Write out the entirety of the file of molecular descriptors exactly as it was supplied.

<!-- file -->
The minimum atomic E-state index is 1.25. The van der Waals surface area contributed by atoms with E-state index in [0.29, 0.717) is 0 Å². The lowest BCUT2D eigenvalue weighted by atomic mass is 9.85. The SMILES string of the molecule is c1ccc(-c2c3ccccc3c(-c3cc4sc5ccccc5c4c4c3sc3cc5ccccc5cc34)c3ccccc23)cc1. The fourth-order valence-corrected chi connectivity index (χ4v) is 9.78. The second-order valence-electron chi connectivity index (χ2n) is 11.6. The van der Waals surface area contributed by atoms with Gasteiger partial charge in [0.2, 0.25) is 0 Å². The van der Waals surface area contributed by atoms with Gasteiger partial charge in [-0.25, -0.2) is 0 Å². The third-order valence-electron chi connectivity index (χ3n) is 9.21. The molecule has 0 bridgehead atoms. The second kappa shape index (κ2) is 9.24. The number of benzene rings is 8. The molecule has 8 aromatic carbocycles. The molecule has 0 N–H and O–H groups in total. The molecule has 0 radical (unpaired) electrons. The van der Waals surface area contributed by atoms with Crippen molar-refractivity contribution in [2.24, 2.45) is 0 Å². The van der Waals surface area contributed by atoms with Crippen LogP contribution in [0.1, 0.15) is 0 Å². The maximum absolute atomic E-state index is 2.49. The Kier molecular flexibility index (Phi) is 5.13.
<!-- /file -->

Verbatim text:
The minimum atomic E-state index is 1.25. The van der Waals surface area contributed by atoms with E-state index in [0.29, 0.717) is 0 Å². The lowest BCUT2D eigenvalue weighted by atomic mass is 9.85. The SMILES string of the molecule is c1ccc(-c2c3ccccc3c(-c3cc4sc5ccccc5c4c4c3sc3cc5ccccc5cc34)c3ccccc23)cc1. The fourth-order valence-corrected chi connectivity index (χ4v) is 9.78. The second-order valence-electron chi connectivity index (χ2n) is 11.6. The van der Waals surface area contributed by atoms with Gasteiger partial charge in [0.2, 0.25) is 0 Å². The van der Waals surface area contributed by atoms with Gasteiger partial charge in [-0.25, -0.2) is 0 Å². The third-order valence-electron chi connectivity index (χ3n) is 9.21. The molecule has 0 bridgehead atoms. The second kappa shape index (κ2) is 9.24. The number of benzene rings is 8. The molecule has 8 aromatic carbocycles. The molecule has 0 N–H and O–H groups in total. The molecule has 0 radical (unpaired) electrons. The van der Waals surface area contributed by atoms with Crippen molar-refractivity contribution in [2.24, 2.45) is 0 Å². The van der Waals surface area contributed by atoms with Crippen LogP contribution in [0.1, 0.15) is 0 Å². The maximum absolute atomic E-state index is 2.49. The Kier molecular flexibility index (Phi) is 5.13.